At least £100,000 should be paid to all infected blood victims and bereaved partners across the UK, the chairman of the inquiry into the tragedy has said.

The compensation should be provided “without delay”, Sir Brian Langstaff wrote in a letter to Paymaster General Michael Ellis on Friday.

The chairman said he had made the recommendation in light of the inquiry hearing evidence of “profound physical and mental suffering” caused by the scandal.

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The inquiry was established to examine how thousands of patients in the UK were infected with HIV and hepatitis C through contaminated blood products in the 1970s and 1980s.

About 2,400 people died in what has been labelled the worst treatment disaster in the history of the NHS.

In the letter, which accompanies an interim report on compassionate payments, Sir Brian said: “Having considered the submissions and reflected on the evidence this inquiry has heard of profound physical and mental suffering across a wide range of backgrounds, from a diversity of places and in a variety of personal circumstances, I considered it right that I should make this report.”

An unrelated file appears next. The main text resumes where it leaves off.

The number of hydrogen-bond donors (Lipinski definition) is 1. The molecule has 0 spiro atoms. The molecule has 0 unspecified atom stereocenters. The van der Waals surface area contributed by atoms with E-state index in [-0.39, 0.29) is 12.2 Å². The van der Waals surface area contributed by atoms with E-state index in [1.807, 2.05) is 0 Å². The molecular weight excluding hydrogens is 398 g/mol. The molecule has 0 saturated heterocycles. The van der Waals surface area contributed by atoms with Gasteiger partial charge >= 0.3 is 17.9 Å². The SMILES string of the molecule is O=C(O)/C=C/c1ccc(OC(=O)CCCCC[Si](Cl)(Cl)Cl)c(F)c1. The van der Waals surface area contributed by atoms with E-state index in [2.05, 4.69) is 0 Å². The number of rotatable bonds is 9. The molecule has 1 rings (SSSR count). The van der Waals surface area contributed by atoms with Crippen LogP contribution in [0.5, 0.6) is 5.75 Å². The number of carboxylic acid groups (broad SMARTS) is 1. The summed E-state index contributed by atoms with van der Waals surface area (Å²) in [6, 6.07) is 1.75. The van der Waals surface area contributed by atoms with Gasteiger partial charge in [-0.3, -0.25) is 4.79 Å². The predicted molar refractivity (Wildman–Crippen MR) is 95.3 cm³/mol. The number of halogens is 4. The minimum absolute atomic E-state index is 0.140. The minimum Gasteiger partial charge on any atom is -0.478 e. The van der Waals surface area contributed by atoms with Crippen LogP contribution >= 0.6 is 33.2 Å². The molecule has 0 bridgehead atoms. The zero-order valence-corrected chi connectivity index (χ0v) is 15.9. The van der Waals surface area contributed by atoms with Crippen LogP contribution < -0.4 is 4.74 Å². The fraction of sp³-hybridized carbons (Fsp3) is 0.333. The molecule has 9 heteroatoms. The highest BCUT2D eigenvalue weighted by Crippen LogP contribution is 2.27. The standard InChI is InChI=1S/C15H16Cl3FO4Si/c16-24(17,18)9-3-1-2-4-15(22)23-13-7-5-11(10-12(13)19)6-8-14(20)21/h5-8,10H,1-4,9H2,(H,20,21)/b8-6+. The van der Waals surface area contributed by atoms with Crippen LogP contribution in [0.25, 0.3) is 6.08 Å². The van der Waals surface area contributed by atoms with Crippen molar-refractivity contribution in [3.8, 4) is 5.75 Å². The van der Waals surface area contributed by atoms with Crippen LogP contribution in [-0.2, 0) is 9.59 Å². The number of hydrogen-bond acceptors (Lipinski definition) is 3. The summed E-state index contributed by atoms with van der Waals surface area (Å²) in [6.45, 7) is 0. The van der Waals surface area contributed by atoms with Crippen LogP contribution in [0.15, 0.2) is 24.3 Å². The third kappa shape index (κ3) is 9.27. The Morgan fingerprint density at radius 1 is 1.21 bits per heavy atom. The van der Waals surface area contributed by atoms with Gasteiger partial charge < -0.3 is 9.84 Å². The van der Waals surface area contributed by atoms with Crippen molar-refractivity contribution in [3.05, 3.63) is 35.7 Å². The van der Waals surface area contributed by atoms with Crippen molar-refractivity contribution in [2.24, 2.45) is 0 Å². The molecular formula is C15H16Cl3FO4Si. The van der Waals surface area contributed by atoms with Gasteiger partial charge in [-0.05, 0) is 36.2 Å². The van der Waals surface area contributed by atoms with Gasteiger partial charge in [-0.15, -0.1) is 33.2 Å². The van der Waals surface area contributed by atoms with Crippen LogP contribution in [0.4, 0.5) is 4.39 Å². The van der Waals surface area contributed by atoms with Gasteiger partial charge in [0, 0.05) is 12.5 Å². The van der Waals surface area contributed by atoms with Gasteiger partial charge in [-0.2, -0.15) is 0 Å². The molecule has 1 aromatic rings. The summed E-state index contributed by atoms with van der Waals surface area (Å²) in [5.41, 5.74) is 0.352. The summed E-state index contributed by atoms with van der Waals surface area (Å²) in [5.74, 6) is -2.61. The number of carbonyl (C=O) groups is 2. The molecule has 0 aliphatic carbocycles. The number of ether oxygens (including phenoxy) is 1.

There are 2,007 core participants in the inquiry who are infected or affected, but it is not known whether all of these people will be eligible for compensation.

Research is still ongoing to reach estimates for the total number of surviving infected blood victims.

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The Government does not have to accept Sir Brian’s proposal, but in 2021 Matt Hancock said it would “of course” pay compensation if the inquiry recommended it.

A Government spokesperson said it would consider the former High Court judge’s report with “the utmost urgency” and “respond as soon as possible”.

Des Collins, senior partner at Watford-based Collins Solicitors, who represents families affected by the scandal, said the report was a “welcome development” but compensation had been due for a long time and he has demanded that it is paid within 14 days.

He added: “We look forward to the day when all victims of this scandal are properly compensated for their suffering and for those whose decisions led to the ruining of countless innocent lives being held to account.

“We now await the government's response, and would like to thank the IBI chair, Sir Brian Langstaff, for recognising the importance of today's recommendations.”

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